The GOP White House hopeful denies the claim, but White says she has proof.
Like disgraced former Detroit mayor Kwame Kilpatrick before him, GOP presidential candidate Herman Cain may find his political future derailed by a woman and phone records. Ginger White, a divorced mother of two who lives in Georgia’s DeKalb County, said in an interview with Fox 5 Atlanta that she and Cain began an affair in the 1990s that ended shortly before he announced his White House bid, The Atlanta Journal-Constitution reports.
According to White, the two met in Louisville, Kentucky, when Cain headed the National Restaurant Association and after drinks, he invited her to his hotel room. She also said that he would fly her to different cities where he had speaking engagements.
Describing the affair as “intriguing,” she said that, “It was fun. It was something that took me away from my humdrum life at the time and it was exciting.”
It was Cain himself who actually broke the news that White was coming forward with claims of an affair during an interview on CNN Monday evening. He denied being anything other than a friend to the woman who reportedly has a history of financial troubles and was in need of job advice.
“It’s going to be proved that it was probably something else that was baseless and the court of public opinion does not consider that when they want to pass that judgment,” Cain told CNN's Wolf Blitzer.
He also declared that she would be unable to produce any evidence of an affair, but White produced copies of cellphone bills that showed the two had exchanged more than 60 phone calls and text messages, as well as two of Cain’s books that he’d inscribed for her. Cain later told Fox News that White had his number because he’d tried to help her financially.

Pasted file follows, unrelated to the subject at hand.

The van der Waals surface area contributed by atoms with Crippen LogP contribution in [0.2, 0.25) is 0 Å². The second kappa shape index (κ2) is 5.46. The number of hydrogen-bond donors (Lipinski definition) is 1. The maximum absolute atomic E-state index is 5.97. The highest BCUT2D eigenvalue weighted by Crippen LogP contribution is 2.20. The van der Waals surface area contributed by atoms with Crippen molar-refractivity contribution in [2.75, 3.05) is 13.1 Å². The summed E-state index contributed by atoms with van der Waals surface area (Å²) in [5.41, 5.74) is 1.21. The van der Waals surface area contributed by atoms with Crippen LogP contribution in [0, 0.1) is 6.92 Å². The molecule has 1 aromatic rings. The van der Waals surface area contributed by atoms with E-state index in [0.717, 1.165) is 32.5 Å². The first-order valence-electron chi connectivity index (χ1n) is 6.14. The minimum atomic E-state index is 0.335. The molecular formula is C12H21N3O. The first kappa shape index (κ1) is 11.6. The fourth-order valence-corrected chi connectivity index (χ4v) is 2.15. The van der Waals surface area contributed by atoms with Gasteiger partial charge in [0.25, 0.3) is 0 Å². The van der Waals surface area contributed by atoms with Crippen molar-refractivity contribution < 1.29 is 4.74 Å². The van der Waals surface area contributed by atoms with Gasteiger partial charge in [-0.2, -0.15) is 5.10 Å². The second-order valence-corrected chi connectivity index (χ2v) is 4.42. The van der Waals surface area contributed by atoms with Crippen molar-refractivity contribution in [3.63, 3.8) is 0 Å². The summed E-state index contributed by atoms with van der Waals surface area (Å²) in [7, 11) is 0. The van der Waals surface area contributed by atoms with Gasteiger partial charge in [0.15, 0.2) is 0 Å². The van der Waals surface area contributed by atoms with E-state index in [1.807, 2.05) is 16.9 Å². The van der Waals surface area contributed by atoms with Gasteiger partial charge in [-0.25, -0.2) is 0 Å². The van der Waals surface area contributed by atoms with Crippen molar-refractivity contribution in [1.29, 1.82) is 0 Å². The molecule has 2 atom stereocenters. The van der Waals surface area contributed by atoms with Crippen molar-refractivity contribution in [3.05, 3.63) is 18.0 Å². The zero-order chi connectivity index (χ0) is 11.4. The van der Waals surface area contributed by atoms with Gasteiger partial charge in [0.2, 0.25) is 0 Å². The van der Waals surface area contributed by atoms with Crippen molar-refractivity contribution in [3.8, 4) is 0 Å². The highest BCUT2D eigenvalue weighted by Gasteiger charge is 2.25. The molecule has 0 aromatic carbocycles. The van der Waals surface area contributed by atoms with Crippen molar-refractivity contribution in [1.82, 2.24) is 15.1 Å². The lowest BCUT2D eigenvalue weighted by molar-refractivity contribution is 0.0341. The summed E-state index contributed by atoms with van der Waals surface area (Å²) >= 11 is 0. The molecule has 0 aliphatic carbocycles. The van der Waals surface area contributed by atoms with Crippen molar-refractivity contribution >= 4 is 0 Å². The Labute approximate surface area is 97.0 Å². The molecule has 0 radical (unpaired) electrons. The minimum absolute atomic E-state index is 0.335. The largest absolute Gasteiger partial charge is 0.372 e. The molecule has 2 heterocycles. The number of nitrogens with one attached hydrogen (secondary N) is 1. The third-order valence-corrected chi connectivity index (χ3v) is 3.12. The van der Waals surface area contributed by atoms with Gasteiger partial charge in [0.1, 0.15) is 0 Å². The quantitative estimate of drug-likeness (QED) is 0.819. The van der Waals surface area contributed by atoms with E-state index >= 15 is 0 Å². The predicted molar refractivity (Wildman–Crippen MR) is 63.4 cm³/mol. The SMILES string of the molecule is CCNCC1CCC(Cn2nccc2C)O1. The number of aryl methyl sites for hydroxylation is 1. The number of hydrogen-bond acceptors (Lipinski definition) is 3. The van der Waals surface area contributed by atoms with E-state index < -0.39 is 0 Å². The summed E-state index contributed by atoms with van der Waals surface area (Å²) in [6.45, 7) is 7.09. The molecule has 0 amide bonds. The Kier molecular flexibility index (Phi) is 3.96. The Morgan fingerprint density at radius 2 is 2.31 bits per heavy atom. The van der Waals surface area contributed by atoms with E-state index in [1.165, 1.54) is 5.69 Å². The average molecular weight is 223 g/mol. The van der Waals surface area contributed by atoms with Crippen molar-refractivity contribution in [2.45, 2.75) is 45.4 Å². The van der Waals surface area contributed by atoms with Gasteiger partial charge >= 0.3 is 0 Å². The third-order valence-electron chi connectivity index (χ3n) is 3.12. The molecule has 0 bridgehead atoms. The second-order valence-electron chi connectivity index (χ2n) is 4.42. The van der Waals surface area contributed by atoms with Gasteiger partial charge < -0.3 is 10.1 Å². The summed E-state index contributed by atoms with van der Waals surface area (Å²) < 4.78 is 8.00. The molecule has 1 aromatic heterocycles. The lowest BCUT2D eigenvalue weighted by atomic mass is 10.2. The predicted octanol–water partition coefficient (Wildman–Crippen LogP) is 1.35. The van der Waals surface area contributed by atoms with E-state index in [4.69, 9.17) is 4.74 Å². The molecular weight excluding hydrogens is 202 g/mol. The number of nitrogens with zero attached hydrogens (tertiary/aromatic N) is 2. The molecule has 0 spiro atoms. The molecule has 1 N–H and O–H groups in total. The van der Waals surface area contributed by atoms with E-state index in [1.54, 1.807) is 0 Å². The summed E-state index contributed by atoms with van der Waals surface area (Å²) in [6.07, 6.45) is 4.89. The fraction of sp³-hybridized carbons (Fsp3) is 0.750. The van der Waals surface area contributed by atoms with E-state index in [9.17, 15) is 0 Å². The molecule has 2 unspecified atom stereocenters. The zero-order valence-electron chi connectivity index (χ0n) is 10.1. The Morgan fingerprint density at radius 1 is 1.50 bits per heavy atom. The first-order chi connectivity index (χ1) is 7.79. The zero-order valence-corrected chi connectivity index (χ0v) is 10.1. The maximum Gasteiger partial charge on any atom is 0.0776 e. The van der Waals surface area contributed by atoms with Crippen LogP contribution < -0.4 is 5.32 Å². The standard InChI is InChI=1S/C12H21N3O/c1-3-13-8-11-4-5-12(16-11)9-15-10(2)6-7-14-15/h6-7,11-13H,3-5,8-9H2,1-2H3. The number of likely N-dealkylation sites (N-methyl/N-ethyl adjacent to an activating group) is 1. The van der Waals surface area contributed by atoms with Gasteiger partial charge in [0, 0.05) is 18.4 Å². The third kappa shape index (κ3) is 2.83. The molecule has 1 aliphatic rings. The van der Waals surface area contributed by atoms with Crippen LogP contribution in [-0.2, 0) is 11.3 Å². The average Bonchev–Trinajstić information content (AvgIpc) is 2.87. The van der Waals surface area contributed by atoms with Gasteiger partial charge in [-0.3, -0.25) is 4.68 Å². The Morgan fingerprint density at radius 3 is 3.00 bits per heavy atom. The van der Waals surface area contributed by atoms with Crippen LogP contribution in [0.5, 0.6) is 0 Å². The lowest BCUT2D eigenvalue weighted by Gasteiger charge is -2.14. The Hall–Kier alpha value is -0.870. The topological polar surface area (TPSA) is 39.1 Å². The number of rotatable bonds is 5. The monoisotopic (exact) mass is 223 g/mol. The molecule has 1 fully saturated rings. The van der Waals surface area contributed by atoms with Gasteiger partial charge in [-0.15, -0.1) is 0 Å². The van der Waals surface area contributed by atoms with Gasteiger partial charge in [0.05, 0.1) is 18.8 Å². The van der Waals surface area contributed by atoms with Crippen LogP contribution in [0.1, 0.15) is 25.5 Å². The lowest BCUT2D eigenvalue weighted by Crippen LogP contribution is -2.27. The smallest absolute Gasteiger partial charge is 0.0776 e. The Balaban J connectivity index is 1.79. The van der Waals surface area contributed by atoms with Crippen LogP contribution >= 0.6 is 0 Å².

White said in an interview with another Atlanta television station she did not come forward to hurt anyone but decided to do so because of leaks and “threats of people coming out with their version, not that any version is very pretty, but I thought that it was important to at least come out with my story and my side of the story.”
According to the Journal-Constitution report, Cain’s attorney’s response to the allegation is that it should be handled privately.
“This is not an accusation of harassment in the workplace — this is not an accusation of an assault — which are subject matters of legitimate inquiry to a political candidate,” Wood said in a statement. “Rather, this appears to be an accusation of private, alleged consensual conduct between adults, a subject matter which is not a proper subject of inquiry by the media or the public.”
Cain, who has vowed to stay in the presidential race, has so far survived previous sexual harassment claims, but this latest revelation, combined with problems he’s had articulating coherent and cohesive foreign policy positions, may be the thing that derails the Cain Train.
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(Photo: Greg Bluestein /AP)